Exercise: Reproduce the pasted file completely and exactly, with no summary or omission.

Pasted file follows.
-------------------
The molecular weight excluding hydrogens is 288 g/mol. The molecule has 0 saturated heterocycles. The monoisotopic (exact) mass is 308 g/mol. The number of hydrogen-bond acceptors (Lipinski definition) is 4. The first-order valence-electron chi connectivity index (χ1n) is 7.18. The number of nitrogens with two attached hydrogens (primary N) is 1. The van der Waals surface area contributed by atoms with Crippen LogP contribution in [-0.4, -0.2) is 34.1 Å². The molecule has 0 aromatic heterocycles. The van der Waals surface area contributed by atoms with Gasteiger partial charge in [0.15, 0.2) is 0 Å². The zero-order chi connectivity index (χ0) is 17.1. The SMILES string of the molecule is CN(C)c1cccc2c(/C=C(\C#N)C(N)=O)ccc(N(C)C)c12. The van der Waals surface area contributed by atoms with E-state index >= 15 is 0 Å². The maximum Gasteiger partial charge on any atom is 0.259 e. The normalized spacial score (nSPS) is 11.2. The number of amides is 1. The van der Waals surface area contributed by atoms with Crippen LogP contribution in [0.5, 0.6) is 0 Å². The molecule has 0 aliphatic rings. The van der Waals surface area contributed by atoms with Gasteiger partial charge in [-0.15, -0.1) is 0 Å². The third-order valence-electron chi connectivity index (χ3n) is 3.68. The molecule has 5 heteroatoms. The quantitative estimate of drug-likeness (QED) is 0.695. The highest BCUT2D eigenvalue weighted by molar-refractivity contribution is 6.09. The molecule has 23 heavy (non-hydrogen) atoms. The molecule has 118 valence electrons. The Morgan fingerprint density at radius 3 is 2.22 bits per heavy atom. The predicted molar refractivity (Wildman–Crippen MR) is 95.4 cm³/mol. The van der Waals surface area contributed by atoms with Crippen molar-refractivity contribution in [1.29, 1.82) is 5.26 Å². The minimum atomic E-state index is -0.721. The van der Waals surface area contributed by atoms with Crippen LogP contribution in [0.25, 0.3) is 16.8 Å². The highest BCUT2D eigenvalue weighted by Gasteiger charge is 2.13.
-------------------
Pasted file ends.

The molecular weight excluding hydrogens is 288 g/mol. The molecule has 0 saturated heterocycles. The monoisotopic (exact) mass is 308 g/mol. The number of hydrogen-bond acceptors (Lipinski definition) is 4. The first-order valence-electron chi connectivity index (χ1n) is 7.18. The number of nitrogens with two attached hydrogens (primary N) is 1. The van der Waals surface area contributed by atoms with Crippen LogP contribution in [-0.4, -0.2) is 34.1 Å². The molecule has 0 aromatic heterocycles. The van der Waals surface area contributed by atoms with Gasteiger partial charge in [0.15, 0.2) is 0 Å². The zero-order chi connectivity index (χ0) is 17.1. The SMILES string of the molecule is CN(C)c1cccc2c(/C=C(\C#N)C(N)=O)ccc(N(C)C)c12. The van der Waals surface area contributed by atoms with E-state index >= 15 is 0 Å². The maximum Gasteiger partial charge on any atom is 0.259 e. The normalized spacial score (nSPS) is 11.2. The number of amides is 1. The van der Waals surface area contributed by atoms with Crippen LogP contribution in [0.5, 0.6) is 0 Å². The molecule has 0 aliphatic rings. The van der Waals surface area contributed by atoms with Gasteiger partial charge in [-0.15, -0.1) is 0 Å². The third-order valence-electron chi connectivity index (χ3n) is 3.68. The molecule has 5 heteroatoms. The quantitative estimate of drug-likeness (QED) is 0.695. The highest BCUT2D eigenvalue weighted by molar-refractivity contribution is 6.09. The molecule has 23 heavy (non-hydrogen) atoms. The molecule has 118 valence electrons. The Morgan fingerprint density at radius 3 is 2.22 bits per heavy atom. The predicted molar refractivity (Wildman–Crippen MR) is 95.4 cm³/mol. The van der Waals surface area contributed by atoms with Crippen molar-refractivity contribution in [1.29, 1.82) is 5.26 Å². The minimum atomic E-state index is -0.721. The van der Waals surface area contributed by atoms with Crippen LogP contribution in [0.25, 0.3) is 16.8 Å². The highest BCUT2D eigenvalue weighted by Gasteiger charge is 2.13.